We are writing to express our sincere apologies for any offence which may have been given by recent comments about your forthcoming State visit to the United Kingdom. I know that our ambassador to the Holy See will have conveyed to you the apologies of my government, but I want to assure you of our own sincere regret.
I am sure you will agree with me that state visits are never easy. Between ourselves the officials at the Palace went into overdrive with their contingency plans when the President of South Africa was due: how many Mrs Zumas were there likely to be and what was the protocol about sleeping arrangements? It is one thing, however, to face problems of that kind and quite another to discover that a minor official has been gratuitously rude to one’s guest.
They tell me that the person responsible for the foolish memorandum was young and rather given to drink. Why the Foreign Office should think that was an excuse I cannot say. I confess that I was even less amused than my famous predecessor. The problem (and as Supreme Governor of the Church of England I have freely to admit it) is that this is rapidly becoming a society with little or no respect for religion of any kind. Charles wants to be Defender of Faiths, or so he says. I have told him time and again that I think he will have his work cut out. I find the Church of England rather more than I can manage.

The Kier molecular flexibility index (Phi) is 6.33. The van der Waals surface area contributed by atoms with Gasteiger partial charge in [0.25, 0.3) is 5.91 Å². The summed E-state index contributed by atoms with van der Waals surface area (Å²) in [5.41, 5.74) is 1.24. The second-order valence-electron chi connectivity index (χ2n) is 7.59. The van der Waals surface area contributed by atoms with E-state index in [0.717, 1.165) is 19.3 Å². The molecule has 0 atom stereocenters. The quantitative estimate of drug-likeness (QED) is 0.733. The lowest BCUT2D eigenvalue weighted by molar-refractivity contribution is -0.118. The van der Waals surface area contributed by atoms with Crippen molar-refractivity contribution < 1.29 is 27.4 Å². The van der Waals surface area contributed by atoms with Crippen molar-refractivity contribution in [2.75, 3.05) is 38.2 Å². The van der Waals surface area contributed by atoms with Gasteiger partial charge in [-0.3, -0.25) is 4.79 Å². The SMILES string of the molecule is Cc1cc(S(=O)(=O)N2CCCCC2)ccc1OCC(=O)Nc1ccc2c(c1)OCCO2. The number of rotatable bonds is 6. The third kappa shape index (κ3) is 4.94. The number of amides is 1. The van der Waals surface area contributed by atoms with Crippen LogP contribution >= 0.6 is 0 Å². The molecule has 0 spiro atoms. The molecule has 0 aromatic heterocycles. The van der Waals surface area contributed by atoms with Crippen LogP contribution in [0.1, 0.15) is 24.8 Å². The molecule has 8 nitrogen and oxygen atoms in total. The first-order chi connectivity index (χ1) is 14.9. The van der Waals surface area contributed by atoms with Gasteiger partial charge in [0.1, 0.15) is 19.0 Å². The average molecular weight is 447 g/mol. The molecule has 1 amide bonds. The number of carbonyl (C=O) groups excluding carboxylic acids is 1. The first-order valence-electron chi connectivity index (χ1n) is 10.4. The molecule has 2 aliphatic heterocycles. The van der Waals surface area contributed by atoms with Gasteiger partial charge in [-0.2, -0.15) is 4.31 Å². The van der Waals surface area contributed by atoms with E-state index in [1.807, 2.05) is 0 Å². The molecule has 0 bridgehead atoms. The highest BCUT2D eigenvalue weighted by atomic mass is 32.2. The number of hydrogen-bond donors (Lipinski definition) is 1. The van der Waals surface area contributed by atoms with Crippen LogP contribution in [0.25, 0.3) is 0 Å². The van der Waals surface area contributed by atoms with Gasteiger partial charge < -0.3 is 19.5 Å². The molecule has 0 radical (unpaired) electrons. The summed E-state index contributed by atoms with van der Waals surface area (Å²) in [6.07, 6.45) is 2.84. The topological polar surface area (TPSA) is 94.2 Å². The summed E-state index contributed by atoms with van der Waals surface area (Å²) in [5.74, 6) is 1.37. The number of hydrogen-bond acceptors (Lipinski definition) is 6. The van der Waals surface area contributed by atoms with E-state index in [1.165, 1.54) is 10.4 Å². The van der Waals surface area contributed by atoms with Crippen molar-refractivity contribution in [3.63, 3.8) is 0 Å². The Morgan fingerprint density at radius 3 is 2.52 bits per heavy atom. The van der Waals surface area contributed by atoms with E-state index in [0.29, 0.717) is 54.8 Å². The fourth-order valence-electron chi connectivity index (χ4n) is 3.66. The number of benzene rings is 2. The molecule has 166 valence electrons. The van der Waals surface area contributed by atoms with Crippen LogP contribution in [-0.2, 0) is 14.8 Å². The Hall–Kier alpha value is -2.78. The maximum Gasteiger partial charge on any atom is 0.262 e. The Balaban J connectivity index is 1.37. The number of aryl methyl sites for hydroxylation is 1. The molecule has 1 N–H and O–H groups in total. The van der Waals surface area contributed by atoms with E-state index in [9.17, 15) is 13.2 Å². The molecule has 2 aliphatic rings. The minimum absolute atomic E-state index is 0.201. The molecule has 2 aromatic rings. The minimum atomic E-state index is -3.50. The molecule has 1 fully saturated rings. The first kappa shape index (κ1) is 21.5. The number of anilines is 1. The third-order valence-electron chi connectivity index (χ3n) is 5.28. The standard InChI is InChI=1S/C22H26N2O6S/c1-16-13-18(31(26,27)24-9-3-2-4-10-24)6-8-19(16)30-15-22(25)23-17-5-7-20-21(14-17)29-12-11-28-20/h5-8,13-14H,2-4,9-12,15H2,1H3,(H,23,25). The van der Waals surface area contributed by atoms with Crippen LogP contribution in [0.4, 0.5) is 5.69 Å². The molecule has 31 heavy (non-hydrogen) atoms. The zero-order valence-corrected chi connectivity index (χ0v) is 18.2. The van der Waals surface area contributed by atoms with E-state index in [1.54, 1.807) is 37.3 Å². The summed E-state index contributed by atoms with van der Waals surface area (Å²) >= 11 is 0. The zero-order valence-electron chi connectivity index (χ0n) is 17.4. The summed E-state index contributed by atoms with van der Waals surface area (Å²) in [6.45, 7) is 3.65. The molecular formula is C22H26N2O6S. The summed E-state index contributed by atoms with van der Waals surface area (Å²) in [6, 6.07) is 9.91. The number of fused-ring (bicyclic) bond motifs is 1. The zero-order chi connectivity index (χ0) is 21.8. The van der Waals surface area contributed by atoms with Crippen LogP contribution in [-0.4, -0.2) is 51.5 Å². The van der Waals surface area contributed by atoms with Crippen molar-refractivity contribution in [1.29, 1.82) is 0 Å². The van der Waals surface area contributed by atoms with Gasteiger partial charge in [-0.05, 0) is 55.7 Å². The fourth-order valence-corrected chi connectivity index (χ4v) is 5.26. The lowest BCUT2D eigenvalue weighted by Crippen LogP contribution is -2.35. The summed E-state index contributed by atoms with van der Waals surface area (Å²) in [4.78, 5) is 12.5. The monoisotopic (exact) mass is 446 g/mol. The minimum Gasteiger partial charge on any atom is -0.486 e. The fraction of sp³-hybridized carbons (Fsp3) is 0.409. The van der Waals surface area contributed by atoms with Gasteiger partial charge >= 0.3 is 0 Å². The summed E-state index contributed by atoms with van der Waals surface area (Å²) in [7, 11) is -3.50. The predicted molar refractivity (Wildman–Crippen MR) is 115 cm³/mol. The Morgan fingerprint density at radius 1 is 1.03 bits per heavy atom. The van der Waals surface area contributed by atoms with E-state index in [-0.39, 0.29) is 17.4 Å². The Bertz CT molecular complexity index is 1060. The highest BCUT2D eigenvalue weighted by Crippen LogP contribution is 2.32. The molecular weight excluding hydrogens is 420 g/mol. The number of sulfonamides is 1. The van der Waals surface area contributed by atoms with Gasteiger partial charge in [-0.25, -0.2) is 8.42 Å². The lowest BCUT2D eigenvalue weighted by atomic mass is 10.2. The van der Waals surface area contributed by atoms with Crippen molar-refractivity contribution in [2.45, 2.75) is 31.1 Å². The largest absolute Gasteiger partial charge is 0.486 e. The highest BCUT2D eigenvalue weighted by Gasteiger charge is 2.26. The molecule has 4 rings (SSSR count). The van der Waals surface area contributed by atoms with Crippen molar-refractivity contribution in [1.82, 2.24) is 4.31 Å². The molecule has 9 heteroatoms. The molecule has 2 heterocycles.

We do look forward to your visit. It will be good to talk to someone of our own outlook and vintage. I confess I am tired of this present age, where people pay more attention to young men with a drink problem than they do to things that really matter.
With respect and affection,